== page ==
Whether we like it or not, virtual oral arguments are here to stay. And while the virtual set-up can be convenient, it also presents challenges--from cat filters to zoom-bombing toddlers to remembering to use the mute button properly. CLE covers tips for effective virtual appellate arguments. Learn how to best set-up your space for argument, including lighting, background, and sound, and how to avoid some of the common pitfalls that have gone viral. Learn also how to build a connection with the bench and engage in a conversation, despite the virtual format.
Tessa Dysart, Assistant Director of Legal Writing and Clinical Professor of Law, University of Arizona, James E. Rogers College of Law
Tessa Dysart, Ass't Director of Legal Writing, The University of Arizona James E Rogers College of Law
Tessa L. Dysart is the Assistant Director of Legal Writing and Clinical Professor of Law at the University of Arizona, James E. Rogers College of Law. She also serves as the Editor-in-chief of the Journal of Appellate Practice & Process, which was acquired by the University of Arizona Law in June 2020. Professor Dysart writes and speaks nationally on appellate advocacy issues. With the Hon. Leslie H. Southwick of the United States Court of Appeals for the Fifth Circuit, she co-authored the third edition of Winning on Appeal: Better Briefs and Oral Arguments. She manages the Appellate Advocacy Blog, which was added to the ABA’s list of best law blogs in 2018. Professor Dysart has also written on human trafficking and constitutional law and lectured nationally on developing effective state anti-trafficking laws.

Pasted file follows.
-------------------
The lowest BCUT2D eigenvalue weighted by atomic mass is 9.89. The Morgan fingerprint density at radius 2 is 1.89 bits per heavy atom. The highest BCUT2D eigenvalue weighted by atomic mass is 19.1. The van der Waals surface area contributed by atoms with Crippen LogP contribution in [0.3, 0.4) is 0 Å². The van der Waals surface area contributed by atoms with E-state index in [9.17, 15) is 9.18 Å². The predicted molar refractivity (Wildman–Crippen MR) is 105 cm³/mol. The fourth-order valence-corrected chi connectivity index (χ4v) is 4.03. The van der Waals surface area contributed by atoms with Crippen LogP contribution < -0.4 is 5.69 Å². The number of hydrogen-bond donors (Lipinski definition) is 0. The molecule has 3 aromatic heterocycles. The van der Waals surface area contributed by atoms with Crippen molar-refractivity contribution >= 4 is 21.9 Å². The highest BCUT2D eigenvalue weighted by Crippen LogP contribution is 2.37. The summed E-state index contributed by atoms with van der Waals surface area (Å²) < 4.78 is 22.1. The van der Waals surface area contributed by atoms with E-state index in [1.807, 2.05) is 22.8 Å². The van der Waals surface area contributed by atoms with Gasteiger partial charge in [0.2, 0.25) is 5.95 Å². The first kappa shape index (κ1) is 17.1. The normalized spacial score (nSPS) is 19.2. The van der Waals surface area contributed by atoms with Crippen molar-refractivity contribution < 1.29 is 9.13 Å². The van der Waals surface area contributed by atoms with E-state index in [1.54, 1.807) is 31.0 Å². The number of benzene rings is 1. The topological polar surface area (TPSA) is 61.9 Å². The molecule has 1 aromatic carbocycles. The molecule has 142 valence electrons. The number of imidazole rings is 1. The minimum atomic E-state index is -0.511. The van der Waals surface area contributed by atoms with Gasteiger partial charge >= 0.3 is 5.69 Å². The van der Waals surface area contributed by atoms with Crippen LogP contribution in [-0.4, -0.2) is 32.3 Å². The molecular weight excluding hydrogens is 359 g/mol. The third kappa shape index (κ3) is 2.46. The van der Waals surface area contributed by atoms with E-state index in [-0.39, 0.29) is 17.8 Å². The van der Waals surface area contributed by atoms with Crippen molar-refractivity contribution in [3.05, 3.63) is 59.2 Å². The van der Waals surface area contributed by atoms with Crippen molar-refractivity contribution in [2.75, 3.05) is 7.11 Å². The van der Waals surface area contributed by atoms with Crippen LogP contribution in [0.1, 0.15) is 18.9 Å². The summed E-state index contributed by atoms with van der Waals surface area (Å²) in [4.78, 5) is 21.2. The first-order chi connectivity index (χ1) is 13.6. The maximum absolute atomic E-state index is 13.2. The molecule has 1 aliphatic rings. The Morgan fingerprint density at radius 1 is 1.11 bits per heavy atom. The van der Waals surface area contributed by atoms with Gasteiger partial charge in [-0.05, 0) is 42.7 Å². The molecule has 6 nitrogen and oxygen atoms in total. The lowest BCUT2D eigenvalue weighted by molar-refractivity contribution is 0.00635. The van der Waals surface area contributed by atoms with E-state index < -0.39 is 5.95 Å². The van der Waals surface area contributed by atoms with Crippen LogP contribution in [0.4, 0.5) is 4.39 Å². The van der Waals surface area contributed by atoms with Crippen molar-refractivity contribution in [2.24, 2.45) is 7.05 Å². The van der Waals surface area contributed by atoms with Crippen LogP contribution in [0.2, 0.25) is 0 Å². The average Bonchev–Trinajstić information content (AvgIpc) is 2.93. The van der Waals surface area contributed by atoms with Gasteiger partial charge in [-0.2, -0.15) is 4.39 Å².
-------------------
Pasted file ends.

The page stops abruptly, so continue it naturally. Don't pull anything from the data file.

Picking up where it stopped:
Professor Dysart is a graduate of Willamette University and Harvard Law School. She clerked for the Hon. Dennis W. Shedd of the United States Court of Appeals for the Fourth Circuit. Her practice experience includes working for the United States Department of Justice Office of Legal Policy and the Senate Judiciary Committee. Prior to joining the College of Law faculty she taught appellate advocacy and constitutional law courses at Regent University School of Law, where she coached award-winning moot court teams and advised the program to a national ranking.